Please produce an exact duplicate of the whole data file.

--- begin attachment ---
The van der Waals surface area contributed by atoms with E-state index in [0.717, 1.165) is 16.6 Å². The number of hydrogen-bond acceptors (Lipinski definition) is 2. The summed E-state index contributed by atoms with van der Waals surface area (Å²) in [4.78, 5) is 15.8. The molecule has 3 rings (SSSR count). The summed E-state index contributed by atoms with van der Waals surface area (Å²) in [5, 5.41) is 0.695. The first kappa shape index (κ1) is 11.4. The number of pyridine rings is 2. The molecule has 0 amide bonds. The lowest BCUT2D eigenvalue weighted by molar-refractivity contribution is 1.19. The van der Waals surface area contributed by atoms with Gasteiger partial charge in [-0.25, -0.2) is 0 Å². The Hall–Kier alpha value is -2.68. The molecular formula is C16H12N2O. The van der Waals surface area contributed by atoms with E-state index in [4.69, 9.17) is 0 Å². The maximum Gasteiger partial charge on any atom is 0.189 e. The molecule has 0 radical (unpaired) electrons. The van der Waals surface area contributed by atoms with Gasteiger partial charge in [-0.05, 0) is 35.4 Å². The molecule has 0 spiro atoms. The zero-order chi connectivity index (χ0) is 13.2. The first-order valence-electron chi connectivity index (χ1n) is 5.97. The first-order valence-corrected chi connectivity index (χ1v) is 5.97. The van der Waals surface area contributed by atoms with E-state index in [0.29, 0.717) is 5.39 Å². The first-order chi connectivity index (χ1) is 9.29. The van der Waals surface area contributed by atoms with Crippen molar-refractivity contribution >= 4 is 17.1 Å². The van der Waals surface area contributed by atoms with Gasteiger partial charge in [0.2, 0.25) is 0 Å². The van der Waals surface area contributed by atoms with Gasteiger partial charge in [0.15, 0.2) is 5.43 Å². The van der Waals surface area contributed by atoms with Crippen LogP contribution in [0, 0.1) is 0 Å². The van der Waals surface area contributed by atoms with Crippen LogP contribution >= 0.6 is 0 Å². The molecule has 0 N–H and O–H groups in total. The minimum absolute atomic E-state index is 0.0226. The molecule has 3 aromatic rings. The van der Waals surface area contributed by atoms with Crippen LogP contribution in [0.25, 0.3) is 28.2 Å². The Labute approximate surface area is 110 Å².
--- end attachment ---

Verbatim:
The van der Waals surface area contributed by atoms with E-state index in [0.717, 1.165) is 16.6 Å². The number of hydrogen-bond acceptors (Lipinski definition) is 2. The summed E-state index contributed by atoms with van der Waals surface area (Å²) in [4.78, 5) is 15.8. The molecule has 3 rings (SSSR count). The summed E-state index contributed by atoms with van der Waals surface area (Å²) in [5, 5.41) is 0.695. The first kappa shape index (κ1) is 11.4. The number of pyridine rings is 2. The molecule has 0 amide bonds. The lowest BCUT2D eigenvalue weighted by molar-refractivity contribution is 1.19. The van der Waals surface area contributed by atoms with Gasteiger partial charge in [-0.25, -0.2) is 0 Å². The Hall–Kier alpha value is -2.68. The molecular formula is C16H12N2O. The van der Waals surface area contributed by atoms with E-state index in [4.69, 9.17) is 0 Å². The maximum Gasteiger partial charge on any atom is 0.189 e. The molecule has 0 radical (unpaired) electrons. The van der Waals surface area contributed by atoms with Gasteiger partial charge in [-0.05, 0) is 35.4 Å². The molecule has 0 spiro atoms. The zero-order chi connectivity index (χ0) is 13.2. The first-order valence-electron chi connectivity index (χ1n) is 5.97. The first-order valence-corrected chi connectivity index (χ1v) is 5.97. The van der Waals surface area contributed by atoms with E-state index in [0.29, 0.717) is 5.39 Å². The first-order chi connectivity index (χ1) is 9.29. The van der Waals surface area contributed by atoms with Crippen molar-refractivity contribution >= 4 is 17.1 Å². The van der Waals surface area contributed by atoms with Gasteiger partial charge in [0.2, 0.25) is 0 Å². The van der Waals surface area contributed by atoms with Gasteiger partial charge in [0.15, 0.2) is 5.43 Å². The van der Waals surface area contributed by atoms with Crippen LogP contribution in [0, 0.1) is 0 Å². The van der Waals surface area contributed by atoms with Crippen LogP contribution >= 0.6 is 0 Å². The molecule has 0 N–H and O–H groups in total. The minimum absolute atomic E-state index is 0.0226. The molecule has 3 aromatic rings. The van der Waals surface area contributed by atoms with Crippen LogP contribution in [0.25, 0.3) is 28.2 Å². The Labute approximate surface area is 110 Å².